Physical activity and breast cancer. Risk, survival and perceived energy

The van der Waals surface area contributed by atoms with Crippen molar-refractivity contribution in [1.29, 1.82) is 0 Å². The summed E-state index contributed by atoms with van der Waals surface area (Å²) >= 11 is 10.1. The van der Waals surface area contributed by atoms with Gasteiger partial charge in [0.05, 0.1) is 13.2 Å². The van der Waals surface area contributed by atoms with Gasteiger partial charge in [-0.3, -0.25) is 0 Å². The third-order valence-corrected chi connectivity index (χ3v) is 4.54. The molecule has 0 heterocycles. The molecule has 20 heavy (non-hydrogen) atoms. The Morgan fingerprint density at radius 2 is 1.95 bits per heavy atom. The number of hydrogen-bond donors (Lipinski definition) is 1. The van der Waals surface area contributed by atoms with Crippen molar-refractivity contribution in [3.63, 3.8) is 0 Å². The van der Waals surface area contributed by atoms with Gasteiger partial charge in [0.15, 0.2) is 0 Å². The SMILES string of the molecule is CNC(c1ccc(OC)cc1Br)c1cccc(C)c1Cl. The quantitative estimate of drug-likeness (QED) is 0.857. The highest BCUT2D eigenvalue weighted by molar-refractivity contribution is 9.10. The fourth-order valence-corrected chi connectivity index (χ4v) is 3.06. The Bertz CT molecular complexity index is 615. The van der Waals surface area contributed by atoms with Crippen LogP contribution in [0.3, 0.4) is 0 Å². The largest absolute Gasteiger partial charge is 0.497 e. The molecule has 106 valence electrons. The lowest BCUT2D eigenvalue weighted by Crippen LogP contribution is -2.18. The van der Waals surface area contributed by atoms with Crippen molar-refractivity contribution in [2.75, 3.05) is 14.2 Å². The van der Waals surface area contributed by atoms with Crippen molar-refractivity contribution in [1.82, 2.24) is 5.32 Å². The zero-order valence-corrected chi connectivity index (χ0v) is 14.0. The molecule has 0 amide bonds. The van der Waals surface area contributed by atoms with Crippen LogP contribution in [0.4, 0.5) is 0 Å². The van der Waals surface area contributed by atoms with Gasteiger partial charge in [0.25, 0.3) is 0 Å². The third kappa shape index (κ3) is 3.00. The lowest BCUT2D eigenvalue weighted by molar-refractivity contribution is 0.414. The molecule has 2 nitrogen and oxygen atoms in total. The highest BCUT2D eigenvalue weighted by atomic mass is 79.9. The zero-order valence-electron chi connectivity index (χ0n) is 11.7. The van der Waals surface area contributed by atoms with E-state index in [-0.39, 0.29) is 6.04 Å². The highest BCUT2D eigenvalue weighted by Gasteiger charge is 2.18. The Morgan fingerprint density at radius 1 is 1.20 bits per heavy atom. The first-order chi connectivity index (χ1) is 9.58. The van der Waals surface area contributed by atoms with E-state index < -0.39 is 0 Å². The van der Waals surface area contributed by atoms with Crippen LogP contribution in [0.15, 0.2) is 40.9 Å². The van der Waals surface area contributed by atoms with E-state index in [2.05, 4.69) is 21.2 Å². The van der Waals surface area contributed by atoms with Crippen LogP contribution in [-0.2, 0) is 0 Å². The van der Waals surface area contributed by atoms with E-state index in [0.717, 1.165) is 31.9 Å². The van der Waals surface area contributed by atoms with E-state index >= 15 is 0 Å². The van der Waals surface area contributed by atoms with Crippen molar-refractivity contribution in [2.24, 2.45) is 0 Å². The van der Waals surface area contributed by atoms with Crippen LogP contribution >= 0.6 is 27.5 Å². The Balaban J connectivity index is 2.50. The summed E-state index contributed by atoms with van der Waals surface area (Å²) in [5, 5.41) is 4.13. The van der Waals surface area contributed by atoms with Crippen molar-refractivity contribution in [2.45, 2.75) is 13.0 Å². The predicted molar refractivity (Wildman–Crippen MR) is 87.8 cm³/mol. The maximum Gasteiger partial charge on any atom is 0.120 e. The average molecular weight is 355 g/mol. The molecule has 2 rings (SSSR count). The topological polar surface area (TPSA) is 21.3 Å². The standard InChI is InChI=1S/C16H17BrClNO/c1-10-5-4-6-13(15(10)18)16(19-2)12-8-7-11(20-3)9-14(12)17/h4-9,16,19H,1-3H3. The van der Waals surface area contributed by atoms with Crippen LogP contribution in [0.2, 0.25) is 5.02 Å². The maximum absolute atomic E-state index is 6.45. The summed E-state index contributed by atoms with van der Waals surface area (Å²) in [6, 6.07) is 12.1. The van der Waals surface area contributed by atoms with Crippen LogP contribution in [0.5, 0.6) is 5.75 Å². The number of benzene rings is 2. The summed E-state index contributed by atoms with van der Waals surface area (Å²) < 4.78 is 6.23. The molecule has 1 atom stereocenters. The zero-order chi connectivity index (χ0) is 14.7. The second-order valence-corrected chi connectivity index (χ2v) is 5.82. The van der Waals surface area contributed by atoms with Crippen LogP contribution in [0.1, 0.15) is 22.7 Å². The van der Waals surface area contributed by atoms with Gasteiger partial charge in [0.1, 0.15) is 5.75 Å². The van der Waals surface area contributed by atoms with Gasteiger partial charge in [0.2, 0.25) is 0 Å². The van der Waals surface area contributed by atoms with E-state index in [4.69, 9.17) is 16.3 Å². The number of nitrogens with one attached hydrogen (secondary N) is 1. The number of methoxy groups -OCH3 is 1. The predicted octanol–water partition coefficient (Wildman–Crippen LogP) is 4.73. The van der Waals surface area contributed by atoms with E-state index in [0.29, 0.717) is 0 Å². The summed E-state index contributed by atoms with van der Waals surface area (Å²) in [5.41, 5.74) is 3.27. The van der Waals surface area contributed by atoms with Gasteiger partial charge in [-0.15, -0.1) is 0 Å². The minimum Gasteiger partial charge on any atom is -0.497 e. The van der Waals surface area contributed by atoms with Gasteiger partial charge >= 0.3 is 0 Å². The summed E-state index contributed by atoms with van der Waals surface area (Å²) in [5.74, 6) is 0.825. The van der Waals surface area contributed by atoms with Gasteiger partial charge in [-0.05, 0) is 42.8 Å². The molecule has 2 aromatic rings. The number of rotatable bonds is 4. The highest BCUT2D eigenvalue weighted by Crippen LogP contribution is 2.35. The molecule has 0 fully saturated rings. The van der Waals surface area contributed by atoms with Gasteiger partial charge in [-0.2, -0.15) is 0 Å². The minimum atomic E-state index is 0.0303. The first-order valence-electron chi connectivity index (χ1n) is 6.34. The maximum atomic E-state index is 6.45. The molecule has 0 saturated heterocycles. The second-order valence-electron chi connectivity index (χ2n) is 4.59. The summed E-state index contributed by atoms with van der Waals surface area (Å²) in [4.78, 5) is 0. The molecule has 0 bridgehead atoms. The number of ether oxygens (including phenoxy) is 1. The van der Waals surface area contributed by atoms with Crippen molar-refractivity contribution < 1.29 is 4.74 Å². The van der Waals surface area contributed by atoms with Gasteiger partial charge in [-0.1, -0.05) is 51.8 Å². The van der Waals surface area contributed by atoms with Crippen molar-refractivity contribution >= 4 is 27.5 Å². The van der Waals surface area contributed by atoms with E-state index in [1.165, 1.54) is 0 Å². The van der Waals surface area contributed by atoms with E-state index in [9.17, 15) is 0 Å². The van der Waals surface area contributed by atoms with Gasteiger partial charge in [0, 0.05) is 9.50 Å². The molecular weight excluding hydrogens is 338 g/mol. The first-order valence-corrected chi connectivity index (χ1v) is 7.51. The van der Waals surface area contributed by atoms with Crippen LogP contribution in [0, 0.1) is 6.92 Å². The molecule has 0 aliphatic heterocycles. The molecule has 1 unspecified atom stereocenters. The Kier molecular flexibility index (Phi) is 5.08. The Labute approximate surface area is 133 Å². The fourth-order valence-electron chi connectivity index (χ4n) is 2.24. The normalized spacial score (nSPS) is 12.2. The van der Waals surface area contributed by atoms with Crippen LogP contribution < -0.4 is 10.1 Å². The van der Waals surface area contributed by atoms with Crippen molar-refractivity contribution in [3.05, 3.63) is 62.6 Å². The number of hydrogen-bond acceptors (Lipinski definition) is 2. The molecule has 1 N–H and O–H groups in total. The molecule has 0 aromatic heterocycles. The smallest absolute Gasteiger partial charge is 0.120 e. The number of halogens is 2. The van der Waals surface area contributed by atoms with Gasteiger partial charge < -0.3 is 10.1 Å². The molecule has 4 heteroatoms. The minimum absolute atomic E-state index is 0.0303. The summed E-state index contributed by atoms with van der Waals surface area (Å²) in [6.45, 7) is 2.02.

Sammanfattning: Background: Physical activity and avoidance of sedentariness do enhance health in women with breast cancer, and could even reduce the risk of developing the disease. One aim of this thesis was to elucidate the association between sedentariness and breast cancer risk in women as a whole, and then separately for those younger than 55 years old and those 55 years or older. Two additional aims were regarding physical activity and its role after diagnosis: to describe the perception of energy, stress, nausea and pain after a single exercise session during chemotherapy, and to elucidate the association between physical activity level and survival in women under 55 years old or 55 years or over at diagnosis. Methods: Studies I and IV were prospective population-based cohort studies, based on data from 29 524 women included in the Melanoma Inquiry of Southern Sweden (MISS) cohort study 1990-92. In Study I, questions about occupation and established risk factors were used and data were linked to the Swedish Cancer Register and the Cause of Death Register. Study IV included women with breast cancer after the first MISS questionnaire who responded to a post-diagnosis follow-up questionnaire. Questions about physical activity and other risk factors were used and linked to the Swedish Cancer Register, the Cause of Death Register and the Swedish Population Register. Studies II and III were based on selfreported data regarding energy, stress, nausea and pain in 57 women with breast cancer who performed exercise during chemotherapy in the “Phys-Can" (Physical training and Cancer) study. Changes from before to immediately after, and 3 hours after a single exercise session were analysed at different time points during a course of chemotherapy. Results: Sedentariness was associated with breast cancer risk especially among women younger than 55 years old at diagnosis. After breast cancer diagnosis, energy and nausea improved immediately after a single exercise session performed within the first week after chemotherapy infusion. This was true for both endurance and resistance exercise. Energy level increased after an exercise session throughout the chemotherapy course, and stress was reduced at the beginning of the course. Furthermore, the energy increase was larger when the energy level before the session was lower. Physical activity level after breast cancer diagnosis was associated with survival in a dose-response manner among women at 55 years or older at diagnosis. In conclusion we have found that avoidance of occupational sedentariness is associated with reduced breast cancer risk in younger women. After diagnosis physical activity is healthenhancing: one single exercise session during chemotherapy improves energy with a higher increase when the level is low before the session, and furthermore, even a rather small dose of physical activity compared to no physical activity is associated with improved survival, especially in older women.